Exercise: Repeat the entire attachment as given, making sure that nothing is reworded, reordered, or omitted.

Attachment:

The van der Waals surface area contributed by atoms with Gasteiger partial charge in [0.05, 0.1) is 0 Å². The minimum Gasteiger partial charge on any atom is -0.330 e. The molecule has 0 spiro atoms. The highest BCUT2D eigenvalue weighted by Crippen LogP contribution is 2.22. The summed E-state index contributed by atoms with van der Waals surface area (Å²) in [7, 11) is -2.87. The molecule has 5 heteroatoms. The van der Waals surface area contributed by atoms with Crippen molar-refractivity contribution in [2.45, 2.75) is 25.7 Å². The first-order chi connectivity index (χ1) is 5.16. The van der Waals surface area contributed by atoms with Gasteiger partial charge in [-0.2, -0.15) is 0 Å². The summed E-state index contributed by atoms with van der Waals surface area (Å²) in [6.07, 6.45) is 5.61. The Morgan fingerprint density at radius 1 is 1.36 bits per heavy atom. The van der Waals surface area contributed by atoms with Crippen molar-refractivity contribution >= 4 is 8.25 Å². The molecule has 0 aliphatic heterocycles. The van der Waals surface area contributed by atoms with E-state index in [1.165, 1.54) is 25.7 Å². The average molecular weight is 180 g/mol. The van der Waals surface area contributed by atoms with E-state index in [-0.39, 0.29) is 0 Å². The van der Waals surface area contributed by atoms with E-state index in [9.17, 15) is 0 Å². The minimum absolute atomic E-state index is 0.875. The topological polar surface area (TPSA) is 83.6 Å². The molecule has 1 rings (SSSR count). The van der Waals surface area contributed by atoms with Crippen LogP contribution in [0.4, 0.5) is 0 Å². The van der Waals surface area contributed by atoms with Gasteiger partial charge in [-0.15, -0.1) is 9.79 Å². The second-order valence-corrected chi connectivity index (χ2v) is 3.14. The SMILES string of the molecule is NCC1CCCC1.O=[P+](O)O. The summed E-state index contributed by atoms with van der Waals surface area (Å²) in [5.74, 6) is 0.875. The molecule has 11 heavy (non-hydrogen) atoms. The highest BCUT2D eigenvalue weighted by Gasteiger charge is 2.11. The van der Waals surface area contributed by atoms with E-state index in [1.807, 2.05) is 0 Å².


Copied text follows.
The van der Waals surface area contributed by atoms with Gasteiger partial charge in [0.05, 0.1) is 0 Å². The minimum Gasteiger partial charge on any atom is -0.330 e. The molecule has 0 spiro atoms. The highest BCUT2D eigenvalue weighted by Crippen LogP contribution is 2.22. The summed E-state index contributed by atoms with van der Waals surface area (Å²) in [7, 11) is -2.87. The molecule has 5 heteroatoms. The van der Waals surface area contributed by atoms with Crippen molar-refractivity contribution in [2.45, 2.75) is 25.7 Å². The first-order chi connectivity index (χ1) is 5.16. The van der Waals surface area contributed by atoms with Gasteiger partial charge in [-0.2, -0.15) is 0 Å². The summed E-state index contributed by atoms with van der Waals surface area (Å²) in [6.07, 6.45) is 5.61. The Morgan fingerprint density at radius 1 is 1.36 bits per heavy atom. The van der Waals surface area contributed by atoms with Crippen molar-refractivity contribution >= 4 is 8.25 Å². The molecule has 0 aliphatic heterocycles. The van der Waals surface area contributed by atoms with E-state index in [1.165, 1.54) is 25.7 Å². The average molecular weight is 180 g/mol. The van der Waals surface area contributed by atoms with E-state index in [-0.39, 0.29) is 0 Å². The van der Waals surface area contributed by atoms with E-state index in [9.17, 15) is 0 Å². The minimum absolute atomic E-state index is 0.875. The topological polar surface area (TPSA) is 83.6 Å². The molecule has 1 rings (SSSR count). The van der Waals surface area contributed by atoms with Crippen LogP contribution in [0.4, 0.5) is 0 Å². The van der Waals surface area contributed by atoms with Gasteiger partial charge in [-0.15, -0.1) is 9.79 Å². The second-order valence-corrected chi connectivity index (χ2v) is 3.14. The SMILES string of the molecule is NCC1CCCC1.O=[P+](O)O. The summed E-state index contributed by atoms with van der Waals surface area (Å²) in [5.74, 6) is 0.875. The molecule has 11 heavy (non-hydrogen) atoms. The highest BCUT2D eigenvalue weighted by Gasteiger charge is 2.11. The van der Waals surface area contributed by atoms with E-state index in [1.807, 2.05) is 0 Å².